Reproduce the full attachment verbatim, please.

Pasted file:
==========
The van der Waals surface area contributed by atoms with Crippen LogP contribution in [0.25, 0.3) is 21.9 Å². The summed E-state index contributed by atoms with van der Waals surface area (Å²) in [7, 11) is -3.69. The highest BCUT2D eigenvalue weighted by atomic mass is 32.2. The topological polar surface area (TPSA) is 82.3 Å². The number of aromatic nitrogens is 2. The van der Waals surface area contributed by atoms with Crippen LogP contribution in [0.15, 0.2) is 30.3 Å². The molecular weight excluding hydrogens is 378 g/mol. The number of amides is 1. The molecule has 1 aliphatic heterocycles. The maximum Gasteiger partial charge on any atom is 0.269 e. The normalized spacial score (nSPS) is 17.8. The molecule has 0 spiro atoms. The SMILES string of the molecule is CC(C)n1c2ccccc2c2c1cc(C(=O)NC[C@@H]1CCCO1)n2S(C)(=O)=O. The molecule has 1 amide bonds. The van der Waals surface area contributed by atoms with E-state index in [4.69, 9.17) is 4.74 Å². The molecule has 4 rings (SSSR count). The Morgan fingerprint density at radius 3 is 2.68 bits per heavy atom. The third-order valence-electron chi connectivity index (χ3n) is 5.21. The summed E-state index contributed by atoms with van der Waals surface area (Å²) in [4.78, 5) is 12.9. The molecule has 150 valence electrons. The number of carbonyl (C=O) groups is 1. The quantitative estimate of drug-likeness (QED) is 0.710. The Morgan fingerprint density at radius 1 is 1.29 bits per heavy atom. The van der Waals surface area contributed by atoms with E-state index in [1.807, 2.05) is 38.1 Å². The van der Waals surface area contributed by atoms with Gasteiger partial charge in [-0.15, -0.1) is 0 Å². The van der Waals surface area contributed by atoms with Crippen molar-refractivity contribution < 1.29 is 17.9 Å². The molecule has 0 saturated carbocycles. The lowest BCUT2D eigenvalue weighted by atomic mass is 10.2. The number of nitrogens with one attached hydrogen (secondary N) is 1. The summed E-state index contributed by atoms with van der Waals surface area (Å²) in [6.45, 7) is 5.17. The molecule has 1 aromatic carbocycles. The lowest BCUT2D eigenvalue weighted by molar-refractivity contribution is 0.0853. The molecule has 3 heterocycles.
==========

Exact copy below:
The van der Waals surface area contributed by atoms with Crippen LogP contribution in [0.25, 0.3) is 21.9 Å². The summed E-state index contributed by atoms with van der Waals surface area (Å²) in [7, 11) is -3.69. The highest BCUT2D eigenvalue weighted by atomic mass is 32.2. The topological polar surface area (TPSA) is 82.3 Å². The number of aromatic nitrogens is 2. The van der Waals surface area contributed by atoms with Crippen LogP contribution in [0.15, 0.2) is 30.3 Å². The molecular weight excluding hydrogens is 378 g/mol. The number of amides is 1. The molecule has 1 aliphatic heterocycles. The maximum Gasteiger partial charge on any atom is 0.269 e. The normalized spacial score (nSPS) is 17.8. The molecule has 0 spiro atoms. The SMILES string of the molecule is CC(C)n1c2ccccc2c2c1cc(C(=O)NC[C@@H]1CCCO1)n2S(C)(=O)=O. The molecule has 1 amide bonds. The van der Waals surface area contributed by atoms with E-state index in [4.69, 9.17) is 4.74 Å². The molecule has 4 rings (SSSR count). The Morgan fingerprint density at radius 3 is 2.68 bits per heavy atom. The third-order valence-electron chi connectivity index (χ3n) is 5.21. The summed E-state index contributed by atoms with van der Waals surface area (Å²) in [4.78, 5) is 12.9. The molecule has 150 valence electrons. The number of carbonyl (C=O) groups is 1. The quantitative estimate of drug-likeness (QED) is 0.710. The Morgan fingerprint density at radius 1 is 1.29 bits per heavy atom. The van der Waals surface area contributed by atoms with E-state index in [1.807, 2.05) is 38.1 Å². The van der Waals surface area contributed by atoms with Gasteiger partial charge in [-0.15, -0.1) is 0 Å². The van der Waals surface area contributed by atoms with Crippen molar-refractivity contribution < 1.29 is 17.9 Å². The molecule has 0 saturated carbocycles. The lowest BCUT2D eigenvalue weighted by atomic mass is 10.2. The number of nitrogens with one attached hydrogen (secondary N) is 1. The summed E-state index contributed by atoms with van der Waals surface area (Å²) in [6.45, 7) is 5.17. The molecule has 1 aromatic carbocycles. The lowest BCUT2D eigenvalue weighted by molar-refractivity contribution is 0.0853. The molecule has 3 heterocycles.